Rwanda is a beautiful place with a picturesque landscape of rolling hills and lush rain forests. The Virunga Missive mountain ranges borders 3 countries (Rwanda, Uganda and the Democratic Republic of the Congo) and is home to the last remaining Mountain Gorillas. This is where our journey to see these amazing primates begins.
The Volcanoes National Park is regulated quite extensively and is an example of ongoing conservation success. The local guides, trackers, porters and regulatory government bodies work seamlessly to preserve the natural resources, educate tourism and provide ongoing support for research programs and the health of the Mountain Gorillas.
We visited 3 gorilla families during our time in Rwanda with uniquely different characteristics and behavioural traits. But each visit was a privilege and more humbling than the next. This is one of the last remaining intimate wildlife encounters you can have on the planet and it is an experience that leaves manly lost for words.
March/April is a good time to visit, just before the raining season kicks in. The weather is mild and perfect for trekking.
The process is like a well-oiled machine. You arrive at the permit office early in the morning to register, then you are greeted by the sounds of locals performing traditional singing and dancing in the outdoor gardens with a backdrop of the Volcanoes mountains rising behind. A taste of the culture and beautiful surroundings set the scene for the start of the adventure.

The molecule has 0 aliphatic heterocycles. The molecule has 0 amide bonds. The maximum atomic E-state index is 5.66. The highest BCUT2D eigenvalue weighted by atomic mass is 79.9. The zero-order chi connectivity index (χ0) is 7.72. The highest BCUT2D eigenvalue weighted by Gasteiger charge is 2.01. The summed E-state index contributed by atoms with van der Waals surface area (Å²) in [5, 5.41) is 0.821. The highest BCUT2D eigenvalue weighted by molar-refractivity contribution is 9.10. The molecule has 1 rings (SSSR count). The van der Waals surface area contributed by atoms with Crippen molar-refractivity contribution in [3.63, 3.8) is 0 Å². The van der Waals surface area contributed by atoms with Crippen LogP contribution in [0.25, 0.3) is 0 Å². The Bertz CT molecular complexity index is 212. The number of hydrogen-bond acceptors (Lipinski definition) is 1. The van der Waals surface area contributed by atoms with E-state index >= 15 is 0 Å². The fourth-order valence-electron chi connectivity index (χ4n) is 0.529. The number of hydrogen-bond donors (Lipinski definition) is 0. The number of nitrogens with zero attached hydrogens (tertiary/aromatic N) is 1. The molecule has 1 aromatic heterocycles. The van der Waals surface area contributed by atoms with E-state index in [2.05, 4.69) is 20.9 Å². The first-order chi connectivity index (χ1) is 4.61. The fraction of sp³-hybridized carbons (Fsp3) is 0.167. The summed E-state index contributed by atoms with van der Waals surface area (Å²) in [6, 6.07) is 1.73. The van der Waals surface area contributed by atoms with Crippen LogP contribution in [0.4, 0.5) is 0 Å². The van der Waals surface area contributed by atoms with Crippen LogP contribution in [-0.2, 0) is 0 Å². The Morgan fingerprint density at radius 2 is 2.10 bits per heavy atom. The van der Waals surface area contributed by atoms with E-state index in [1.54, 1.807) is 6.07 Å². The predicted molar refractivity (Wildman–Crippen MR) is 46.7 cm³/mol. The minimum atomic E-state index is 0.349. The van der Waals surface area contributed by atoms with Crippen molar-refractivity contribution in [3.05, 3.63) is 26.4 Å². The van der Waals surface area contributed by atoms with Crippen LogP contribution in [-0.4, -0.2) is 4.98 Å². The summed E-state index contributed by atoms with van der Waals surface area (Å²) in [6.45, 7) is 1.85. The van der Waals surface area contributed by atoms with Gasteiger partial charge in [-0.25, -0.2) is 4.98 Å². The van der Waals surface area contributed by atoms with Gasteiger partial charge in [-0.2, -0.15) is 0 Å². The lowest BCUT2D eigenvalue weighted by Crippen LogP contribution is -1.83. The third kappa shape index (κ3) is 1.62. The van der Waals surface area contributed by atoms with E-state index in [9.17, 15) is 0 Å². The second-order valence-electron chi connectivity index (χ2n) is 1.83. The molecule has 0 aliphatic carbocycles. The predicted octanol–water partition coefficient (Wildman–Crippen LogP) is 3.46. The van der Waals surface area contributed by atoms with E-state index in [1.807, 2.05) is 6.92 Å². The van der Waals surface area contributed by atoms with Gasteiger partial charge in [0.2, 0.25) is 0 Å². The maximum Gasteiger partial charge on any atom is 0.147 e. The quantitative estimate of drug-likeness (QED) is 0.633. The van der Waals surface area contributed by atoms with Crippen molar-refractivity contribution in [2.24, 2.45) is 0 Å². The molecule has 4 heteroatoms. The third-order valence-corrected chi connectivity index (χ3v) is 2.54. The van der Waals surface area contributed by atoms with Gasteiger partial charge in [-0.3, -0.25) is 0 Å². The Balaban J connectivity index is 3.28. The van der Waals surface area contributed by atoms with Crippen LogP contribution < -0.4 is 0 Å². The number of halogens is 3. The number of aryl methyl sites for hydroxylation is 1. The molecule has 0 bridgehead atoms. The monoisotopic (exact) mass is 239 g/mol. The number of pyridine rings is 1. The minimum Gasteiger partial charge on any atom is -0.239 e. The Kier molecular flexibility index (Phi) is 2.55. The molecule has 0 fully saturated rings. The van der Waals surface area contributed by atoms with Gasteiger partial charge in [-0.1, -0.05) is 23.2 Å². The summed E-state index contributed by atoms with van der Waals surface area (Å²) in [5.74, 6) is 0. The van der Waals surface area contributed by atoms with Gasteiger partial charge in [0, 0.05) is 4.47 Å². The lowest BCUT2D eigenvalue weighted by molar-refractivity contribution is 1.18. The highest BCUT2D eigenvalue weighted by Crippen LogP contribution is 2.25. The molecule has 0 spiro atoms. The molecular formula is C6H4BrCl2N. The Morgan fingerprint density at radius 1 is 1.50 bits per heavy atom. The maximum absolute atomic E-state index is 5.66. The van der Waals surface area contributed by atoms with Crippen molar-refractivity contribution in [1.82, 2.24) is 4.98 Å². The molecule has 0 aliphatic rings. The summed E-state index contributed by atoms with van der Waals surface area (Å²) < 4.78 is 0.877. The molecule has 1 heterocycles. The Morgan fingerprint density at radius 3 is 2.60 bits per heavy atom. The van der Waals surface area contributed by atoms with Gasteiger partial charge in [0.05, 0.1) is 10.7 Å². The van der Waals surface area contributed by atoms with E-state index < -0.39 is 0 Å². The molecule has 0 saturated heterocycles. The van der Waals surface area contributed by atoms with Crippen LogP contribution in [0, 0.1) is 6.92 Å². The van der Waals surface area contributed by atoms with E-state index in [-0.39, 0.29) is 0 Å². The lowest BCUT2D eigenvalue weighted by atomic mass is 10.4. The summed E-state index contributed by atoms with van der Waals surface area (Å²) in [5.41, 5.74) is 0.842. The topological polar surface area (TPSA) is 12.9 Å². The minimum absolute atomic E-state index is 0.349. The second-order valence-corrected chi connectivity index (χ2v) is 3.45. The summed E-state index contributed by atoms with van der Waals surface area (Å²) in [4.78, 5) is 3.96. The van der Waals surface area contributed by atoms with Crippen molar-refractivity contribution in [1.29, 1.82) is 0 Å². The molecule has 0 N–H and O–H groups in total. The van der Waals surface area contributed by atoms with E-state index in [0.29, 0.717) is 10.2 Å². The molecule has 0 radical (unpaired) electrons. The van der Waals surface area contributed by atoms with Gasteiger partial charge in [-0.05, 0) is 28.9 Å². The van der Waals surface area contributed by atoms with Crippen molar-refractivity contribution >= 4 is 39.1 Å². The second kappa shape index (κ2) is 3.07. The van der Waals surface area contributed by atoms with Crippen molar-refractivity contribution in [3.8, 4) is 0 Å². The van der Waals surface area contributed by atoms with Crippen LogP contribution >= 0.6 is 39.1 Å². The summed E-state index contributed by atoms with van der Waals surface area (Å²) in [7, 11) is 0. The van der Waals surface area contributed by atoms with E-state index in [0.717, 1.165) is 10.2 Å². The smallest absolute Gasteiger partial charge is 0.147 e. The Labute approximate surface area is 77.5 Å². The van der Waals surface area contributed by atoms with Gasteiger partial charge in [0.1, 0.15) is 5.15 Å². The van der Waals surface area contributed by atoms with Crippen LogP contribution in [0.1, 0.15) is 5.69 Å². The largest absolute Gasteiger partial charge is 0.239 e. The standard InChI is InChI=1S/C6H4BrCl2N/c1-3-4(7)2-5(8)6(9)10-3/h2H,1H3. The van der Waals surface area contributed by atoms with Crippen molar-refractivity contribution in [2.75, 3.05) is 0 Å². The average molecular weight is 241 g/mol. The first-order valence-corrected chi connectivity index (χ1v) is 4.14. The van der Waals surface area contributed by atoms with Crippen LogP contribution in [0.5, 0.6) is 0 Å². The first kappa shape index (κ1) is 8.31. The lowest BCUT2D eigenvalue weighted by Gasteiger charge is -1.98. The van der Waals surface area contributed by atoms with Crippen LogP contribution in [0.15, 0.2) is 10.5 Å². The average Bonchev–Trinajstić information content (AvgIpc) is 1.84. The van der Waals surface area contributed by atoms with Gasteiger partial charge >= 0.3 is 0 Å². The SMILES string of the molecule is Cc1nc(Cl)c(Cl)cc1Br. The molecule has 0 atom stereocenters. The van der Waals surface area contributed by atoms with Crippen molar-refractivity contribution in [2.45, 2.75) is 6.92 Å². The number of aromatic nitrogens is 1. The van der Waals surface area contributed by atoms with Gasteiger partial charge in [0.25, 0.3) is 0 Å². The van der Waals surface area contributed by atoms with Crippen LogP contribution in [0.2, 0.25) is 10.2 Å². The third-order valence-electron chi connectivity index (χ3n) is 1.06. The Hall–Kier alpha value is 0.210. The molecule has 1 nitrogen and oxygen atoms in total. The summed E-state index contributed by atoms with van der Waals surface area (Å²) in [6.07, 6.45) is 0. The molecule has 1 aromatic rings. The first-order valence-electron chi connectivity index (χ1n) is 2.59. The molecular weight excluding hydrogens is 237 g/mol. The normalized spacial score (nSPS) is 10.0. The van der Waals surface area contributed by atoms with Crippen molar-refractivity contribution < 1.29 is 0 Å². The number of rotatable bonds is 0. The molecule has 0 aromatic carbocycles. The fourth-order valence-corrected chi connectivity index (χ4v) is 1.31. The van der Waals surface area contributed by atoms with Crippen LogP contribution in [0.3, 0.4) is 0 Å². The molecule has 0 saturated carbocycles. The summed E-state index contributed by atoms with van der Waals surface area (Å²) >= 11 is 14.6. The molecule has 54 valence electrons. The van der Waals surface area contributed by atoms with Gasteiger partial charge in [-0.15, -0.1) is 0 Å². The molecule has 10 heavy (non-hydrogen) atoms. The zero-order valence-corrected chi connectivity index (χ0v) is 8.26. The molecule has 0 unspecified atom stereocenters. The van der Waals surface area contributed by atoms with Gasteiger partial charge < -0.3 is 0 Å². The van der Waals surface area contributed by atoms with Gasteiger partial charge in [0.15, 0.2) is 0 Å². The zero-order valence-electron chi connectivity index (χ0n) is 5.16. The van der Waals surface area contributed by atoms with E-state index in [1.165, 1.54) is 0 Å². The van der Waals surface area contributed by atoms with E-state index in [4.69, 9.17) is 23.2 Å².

Permits are verified and guides discuss the various options for the families that will be visited each day. They allocate each visitor to a specific gorilla family, generally based on physical fitness and preference of the group.
The next step is the briefing from the vastly knowledgeable guides. A position highly sort by many Rwandans but also one that involves an extensive application and training process. The guides brief us about the family we will visit and the various personalities and characteristics of the group as well as the history/genealogy of the Gorilla families and their daily lives and behaviour.
We drive to the parks edge where we set off trekking across farmland until we hit the barrier that surrounds the forest, a small rock wall that spans 75km that marks the border of the national Park. This is where the farmland ends and the forest begins and is a true indication that conservation is in motion as this restricts any encroachment of the land into the forest.
It is at this point that our guides brief us about the etiquette and behaviour we should abide by while in the forest. We also get a brief lesson in how to speak Gorilla. The various sounds indicating we are saying “hello” I am not a threat, or understanding when a gorilla wants us out of the way by warning us with a serious of open mouth sounds. It is quite straight forward but it helps you understand the communication while in the forest.